Feb 20 2009
Dear Ms. Morin,
I too love “The Three Musketeers” so it was with anticipation that I began reading your book, “The Courtier’s Secret.” Though set during the reign of Louis XIV instead of his father, Louis XIII, I had high hopes for swashbuckling, handsome musketeers and daring do as they fought to save the life of the Queen. While “chick in pants” books aren’t my favorites, with enough verve and skill, I can sometimes overcome my skepticism of their believability.
Jeanne Yvette Mas du Bois has managed to get herself kicked out of the convent in which her parents have placed her for the past few years. For young women of good family, convents are the only source of education, limited though that is, during most of the 17th century.
But Jeanne is sick of the restrictions and toadying she finds there. At seventeen, it’s time for her to take her place at the glittering court of Versailles.
However once there, she discovers a world of toadying on steroids. And quickly learns that her ghastly father plans to marry her to a weak fop. After having found some freedom during the fencing lessons given to her by her uncle, fencing master to the King, Jeanne is determined not to meekly submit to her fate. When she saves the life of a handsome Musketeer, she learns of a plot to kill the Queen. Together with her new found friends and wearing the disguise of a young man, Jeanne will have to work hard to stay a step ahead of a villain determined to see the Queen dead.
About the only time I can stomach historical novels which incorporate known historical people is when it’s done seamlessly. Your book, for the most part, manages that. Louis XIV, his Queen and mistresses, the many courtiers thronging the splendid halls and grounds of Versailles come alive. Their interactions with the fictional characters make sense based on historical records and I never felt that you forced one of your creations into a scene where they would not normally have been.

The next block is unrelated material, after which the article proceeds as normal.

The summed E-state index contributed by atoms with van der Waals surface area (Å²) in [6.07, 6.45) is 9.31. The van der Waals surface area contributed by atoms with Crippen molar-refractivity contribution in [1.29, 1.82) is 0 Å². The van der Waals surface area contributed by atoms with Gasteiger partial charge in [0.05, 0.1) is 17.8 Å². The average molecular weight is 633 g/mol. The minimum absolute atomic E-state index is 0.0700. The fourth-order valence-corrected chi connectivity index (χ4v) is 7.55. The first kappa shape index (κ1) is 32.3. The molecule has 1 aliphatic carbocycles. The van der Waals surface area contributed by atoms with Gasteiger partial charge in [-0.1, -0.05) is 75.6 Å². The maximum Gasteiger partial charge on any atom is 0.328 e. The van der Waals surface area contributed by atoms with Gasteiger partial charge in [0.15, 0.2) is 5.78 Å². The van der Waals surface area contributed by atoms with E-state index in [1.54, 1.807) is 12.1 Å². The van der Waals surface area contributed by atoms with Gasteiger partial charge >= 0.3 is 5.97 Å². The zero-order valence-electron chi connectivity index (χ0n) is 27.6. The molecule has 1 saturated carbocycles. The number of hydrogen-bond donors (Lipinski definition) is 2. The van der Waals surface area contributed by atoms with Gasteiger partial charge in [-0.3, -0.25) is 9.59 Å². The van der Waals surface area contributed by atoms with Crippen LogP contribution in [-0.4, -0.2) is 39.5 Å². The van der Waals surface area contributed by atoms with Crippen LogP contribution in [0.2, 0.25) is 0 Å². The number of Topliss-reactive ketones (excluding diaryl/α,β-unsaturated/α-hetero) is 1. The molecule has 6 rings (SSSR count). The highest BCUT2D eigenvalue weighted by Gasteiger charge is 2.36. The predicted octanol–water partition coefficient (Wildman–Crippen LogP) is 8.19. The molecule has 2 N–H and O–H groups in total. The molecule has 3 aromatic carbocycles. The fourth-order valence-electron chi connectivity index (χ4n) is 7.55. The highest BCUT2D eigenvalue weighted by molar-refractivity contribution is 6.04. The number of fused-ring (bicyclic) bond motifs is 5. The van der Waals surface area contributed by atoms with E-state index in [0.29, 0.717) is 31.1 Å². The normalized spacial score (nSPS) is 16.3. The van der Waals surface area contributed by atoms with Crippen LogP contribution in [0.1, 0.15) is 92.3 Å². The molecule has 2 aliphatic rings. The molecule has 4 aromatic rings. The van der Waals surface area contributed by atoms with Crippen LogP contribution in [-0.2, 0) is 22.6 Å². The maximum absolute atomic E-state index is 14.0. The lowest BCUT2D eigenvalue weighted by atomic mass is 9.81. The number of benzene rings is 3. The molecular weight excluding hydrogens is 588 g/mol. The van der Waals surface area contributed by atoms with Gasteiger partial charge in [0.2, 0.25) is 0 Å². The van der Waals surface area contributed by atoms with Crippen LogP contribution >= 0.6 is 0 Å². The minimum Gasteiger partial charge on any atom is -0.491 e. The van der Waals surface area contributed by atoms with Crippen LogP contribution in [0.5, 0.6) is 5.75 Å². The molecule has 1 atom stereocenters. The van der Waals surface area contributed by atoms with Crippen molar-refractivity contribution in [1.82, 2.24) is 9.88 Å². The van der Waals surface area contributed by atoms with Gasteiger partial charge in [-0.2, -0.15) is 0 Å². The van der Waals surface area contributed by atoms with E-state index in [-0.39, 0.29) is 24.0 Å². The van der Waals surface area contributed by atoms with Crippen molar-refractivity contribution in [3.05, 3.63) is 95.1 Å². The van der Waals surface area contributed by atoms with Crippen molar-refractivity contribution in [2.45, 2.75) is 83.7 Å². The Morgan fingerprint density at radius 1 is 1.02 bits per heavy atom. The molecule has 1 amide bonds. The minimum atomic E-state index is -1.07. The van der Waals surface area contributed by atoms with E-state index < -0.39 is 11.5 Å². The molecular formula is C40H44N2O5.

When the plot against the Queen is first uncovered, I wondered who could be behind it. Why would anyone want this daughter of Spain dead? What political or personal advantage could be gained by her death? When your villain is revealed, it does make sense based on what I know of that person and the things they did to secure power. But I did find it odd that Jeanne takes over two weeks to pass on to the Musketeers some information that she’s learned. Good thing the villain didn’t make a move during that time.
One of the strengths of the book is the sense of the reader “being there” at the lavish court which centered itself on its King. Louis XIV effectively neutered his nobles by devising ever increasingly nonsensical distinctions of rank. The powerful courtiers were left with little choice but to play his game of cut throat snobbery and
obsequiousness. The Battle of the Armchairs between Jeanne’s parents and those of her betrothed would be laughably funny if it weren’t so serious. Life at court must have been an endless source of worry for one misstep could doom you.